Snoring is the most common and most frequently cited symptom of sleep apnea. People living with sleep apnea often snore, loudly, throughout the night – a major signifier of the disorder. Snoring is not, however, the only symptom of sleep apnea.
People who live alone or those with partners or roommates who do not seem to be bothered by snoring may never have their nocturnal noises brought to their attention. This makes it very important to know some of the less talked about symptoms of sleep apnea.

Sleep Apnea Symptoms

With sleep apnea, breathing is obstructed by collapsed airways and soft tissue in the throat and mouth. This can create a complete cessation of breath, which is often followed by choking or gasping noises. This, in addition to snoring, is typically the focus when sleep apnea symptoms are discussed. But these symptoms may not be known by those who are experiencing them unless they are brought up by someone else.
Symptoms of sleep apnea that you may recognize without someone else’s observations include:

  • Frequent morning headaches
  • Waking most mornings with a dry mouth or a sore throat
  • Excessive daytime fatigue
  • Memory and concentration problems
  • A sudden onset of anxiety or depression
  • Inexplicable mood swings

As a consequence of untreated sleep apnea, fatigue and energy loss may result in weight gain and other potential complications. When ignored for long periods of time, sleep apnea may increase risks for:

  • Hypertension
  • Heart attack and stroke
  • Type 2 diabetes
  • Sexual dysfunction

If you are experiencing daytime symptoms of sleep apnea, it is a good idea to talk to a sleep doctor for proper testing and diagnosis. If you are diagnosed with obstructive sleep apnea, Glendale dentist Dr. Donald Wilcox may be able to customize an oral appliance to help keep airways open and eliminate the symptoms of this disorder.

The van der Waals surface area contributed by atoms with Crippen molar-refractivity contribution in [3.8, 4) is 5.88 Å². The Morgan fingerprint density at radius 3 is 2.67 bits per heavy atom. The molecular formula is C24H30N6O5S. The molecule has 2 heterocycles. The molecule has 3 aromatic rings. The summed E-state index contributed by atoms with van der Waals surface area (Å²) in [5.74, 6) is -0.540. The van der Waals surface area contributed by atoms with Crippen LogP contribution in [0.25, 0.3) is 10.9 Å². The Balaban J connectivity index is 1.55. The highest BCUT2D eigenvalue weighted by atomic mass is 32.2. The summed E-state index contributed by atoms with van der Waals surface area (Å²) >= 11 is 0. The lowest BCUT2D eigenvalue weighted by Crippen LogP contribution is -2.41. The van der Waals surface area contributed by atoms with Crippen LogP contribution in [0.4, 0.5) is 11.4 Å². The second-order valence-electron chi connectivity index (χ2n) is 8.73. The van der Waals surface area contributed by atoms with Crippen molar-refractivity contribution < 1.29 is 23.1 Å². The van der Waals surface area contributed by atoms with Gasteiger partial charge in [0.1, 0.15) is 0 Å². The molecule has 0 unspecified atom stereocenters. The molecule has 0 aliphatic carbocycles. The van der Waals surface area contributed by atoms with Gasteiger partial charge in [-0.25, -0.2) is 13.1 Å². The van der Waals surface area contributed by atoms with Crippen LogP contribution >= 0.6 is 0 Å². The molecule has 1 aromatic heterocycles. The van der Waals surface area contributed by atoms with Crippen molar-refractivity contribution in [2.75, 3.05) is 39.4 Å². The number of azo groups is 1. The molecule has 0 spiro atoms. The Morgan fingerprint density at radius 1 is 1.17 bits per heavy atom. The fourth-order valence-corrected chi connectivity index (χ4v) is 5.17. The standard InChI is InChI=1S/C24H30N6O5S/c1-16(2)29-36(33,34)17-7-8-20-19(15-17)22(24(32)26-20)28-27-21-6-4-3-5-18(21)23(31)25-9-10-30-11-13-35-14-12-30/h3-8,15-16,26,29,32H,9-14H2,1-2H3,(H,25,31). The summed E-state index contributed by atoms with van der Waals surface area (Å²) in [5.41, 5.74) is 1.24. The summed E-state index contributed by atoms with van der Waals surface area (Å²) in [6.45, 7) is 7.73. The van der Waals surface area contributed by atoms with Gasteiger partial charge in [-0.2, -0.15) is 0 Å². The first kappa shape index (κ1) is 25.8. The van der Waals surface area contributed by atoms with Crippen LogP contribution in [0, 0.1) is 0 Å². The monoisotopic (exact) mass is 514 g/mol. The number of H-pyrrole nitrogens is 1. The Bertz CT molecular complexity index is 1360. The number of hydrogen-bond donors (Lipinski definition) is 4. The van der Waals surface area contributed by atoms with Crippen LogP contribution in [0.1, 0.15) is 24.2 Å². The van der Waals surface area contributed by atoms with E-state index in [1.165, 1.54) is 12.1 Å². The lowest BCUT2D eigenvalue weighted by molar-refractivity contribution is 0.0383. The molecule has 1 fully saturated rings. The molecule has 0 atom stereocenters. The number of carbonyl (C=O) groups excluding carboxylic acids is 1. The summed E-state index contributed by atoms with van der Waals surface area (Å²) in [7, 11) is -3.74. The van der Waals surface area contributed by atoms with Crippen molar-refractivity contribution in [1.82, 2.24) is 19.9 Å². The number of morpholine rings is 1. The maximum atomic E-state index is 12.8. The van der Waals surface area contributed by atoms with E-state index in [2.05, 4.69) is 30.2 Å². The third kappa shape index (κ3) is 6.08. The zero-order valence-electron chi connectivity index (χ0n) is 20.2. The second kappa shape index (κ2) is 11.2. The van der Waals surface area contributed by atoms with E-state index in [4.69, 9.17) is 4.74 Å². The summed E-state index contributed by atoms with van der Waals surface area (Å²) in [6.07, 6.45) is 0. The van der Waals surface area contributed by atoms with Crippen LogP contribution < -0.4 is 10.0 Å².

Steps to Reduce Sleep Apnea Risks

Smokers are three times as likely as nonsmokers to develop sleep apnea. Men and women who use narcotics and sedatives, including marijuana, or drink alcohol excessively (more than two drinks per day) are also at increased risk for sleep apnea. So too are individuals who are generally inactive and overweight. This makes obstructive sleep apnea a “lifestyle disorder” to at least some extent.
As a lifestyle disorder, lifestyle changes may be needed to truly eliminate the condition. These include:

  • Not smoking
  • Reducing alcohol intake
  • Not using narcotics or sedatives, including prescription
  • Eating a well-balanced diet
  • Getting adequate exercise

Current physical activity guidelines for adults are 2.5 hours of moderate-intensity aerobic exercise weekly and at least 60 minutes of daily activity. This can include walking, swimming, riding a bike, or anything else that gets a person up and moving.
Commitment to leading a healthy lifestyle is just one aspect of sleep apnea treatment, but when combined with a customized oral appliance that can keep airways open, it is often possible to avoid more invasive and annoying CPAP options.
If you suspect you are suffering from sleep apnea, let Dr. Wilcox help. Call Desert Smiles at 602-978-1790 to schedule a consultation at our Glendale office to learn more.

Dr. Wilcox provides sleep apnea treatment to men and women living in Phoenix, Chandler, Scottsdale, Tempe, Mesa, and all surrounding areas of Arizona.

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